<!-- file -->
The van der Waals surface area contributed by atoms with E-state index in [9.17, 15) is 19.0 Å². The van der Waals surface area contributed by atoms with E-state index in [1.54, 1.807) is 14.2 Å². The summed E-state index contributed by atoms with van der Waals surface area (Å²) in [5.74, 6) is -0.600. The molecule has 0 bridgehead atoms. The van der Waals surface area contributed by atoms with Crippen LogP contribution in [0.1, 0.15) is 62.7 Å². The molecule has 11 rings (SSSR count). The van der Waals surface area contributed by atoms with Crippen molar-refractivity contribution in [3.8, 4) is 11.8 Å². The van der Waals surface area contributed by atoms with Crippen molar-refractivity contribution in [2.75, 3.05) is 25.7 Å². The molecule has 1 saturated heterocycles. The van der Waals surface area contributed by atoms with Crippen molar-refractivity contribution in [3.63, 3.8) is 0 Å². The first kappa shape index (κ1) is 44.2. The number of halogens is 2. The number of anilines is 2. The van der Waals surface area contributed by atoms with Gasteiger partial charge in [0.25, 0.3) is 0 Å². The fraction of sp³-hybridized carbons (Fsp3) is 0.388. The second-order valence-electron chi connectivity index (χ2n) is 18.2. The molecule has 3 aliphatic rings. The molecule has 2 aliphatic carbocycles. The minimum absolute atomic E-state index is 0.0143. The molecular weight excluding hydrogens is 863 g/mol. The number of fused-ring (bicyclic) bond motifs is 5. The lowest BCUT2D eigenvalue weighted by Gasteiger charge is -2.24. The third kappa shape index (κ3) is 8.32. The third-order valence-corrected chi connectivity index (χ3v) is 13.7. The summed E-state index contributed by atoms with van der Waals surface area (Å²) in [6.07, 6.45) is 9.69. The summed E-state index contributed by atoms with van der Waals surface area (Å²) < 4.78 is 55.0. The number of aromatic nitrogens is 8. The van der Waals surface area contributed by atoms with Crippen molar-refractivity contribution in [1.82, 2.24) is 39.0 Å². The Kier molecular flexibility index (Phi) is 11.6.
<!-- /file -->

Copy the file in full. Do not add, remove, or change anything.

The van der Waals surface area contributed by atoms with E-state index in [9.17, 15) is 19.0 Å². The van der Waals surface area contributed by atoms with E-state index in [1.54, 1.807) is 14.2 Å². The summed E-state index contributed by atoms with van der Waals surface area (Å²) in [5.74, 6) is -0.600. The molecule has 0 bridgehead atoms. The van der Waals surface area contributed by atoms with Crippen LogP contribution in [0.1, 0.15) is 62.7 Å². The molecule has 11 rings (SSSR count). The van der Waals surface area contributed by atoms with Crippen molar-refractivity contribution in [3.8, 4) is 11.8 Å². The van der Waals surface area contributed by atoms with Crippen molar-refractivity contribution in [2.75, 3.05) is 25.7 Å². The molecule has 1 saturated heterocycles. The van der Waals surface area contributed by atoms with Crippen molar-refractivity contribution in [3.63, 3.8) is 0 Å². The first kappa shape index (κ1) is 44.2. The number of halogens is 2. The number of anilines is 2. The van der Waals surface area contributed by atoms with Gasteiger partial charge in [0.25, 0.3) is 0 Å². The fraction of sp³-hybridized carbons (Fsp3) is 0.388. The second-order valence-electron chi connectivity index (χ2n) is 18.2. The molecule has 3 aliphatic rings. The molecule has 2 aliphatic carbocycles. The minimum absolute atomic E-state index is 0.0143. The molecular weight excluding hydrogens is 863 g/mol. The number of fused-ring (bicyclic) bond motifs is 5. The lowest BCUT2D eigenvalue weighted by Gasteiger charge is -2.24. The third kappa shape index (κ3) is 8.32. The third-order valence-corrected chi connectivity index (χ3v) is 13.7. The summed E-state index contributed by atoms with van der Waals surface area (Å²) in [6.07, 6.45) is 9.69. The summed E-state index contributed by atoms with van der Waals surface area (Å²) < 4.78 is 55.0. The number of aromatic nitrogens is 8. The van der Waals surface area contributed by atoms with Crippen molar-refractivity contribution in [1.82, 2.24) is 39.0 Å². The Kier molecular flexibility index (Phi) is 11.6.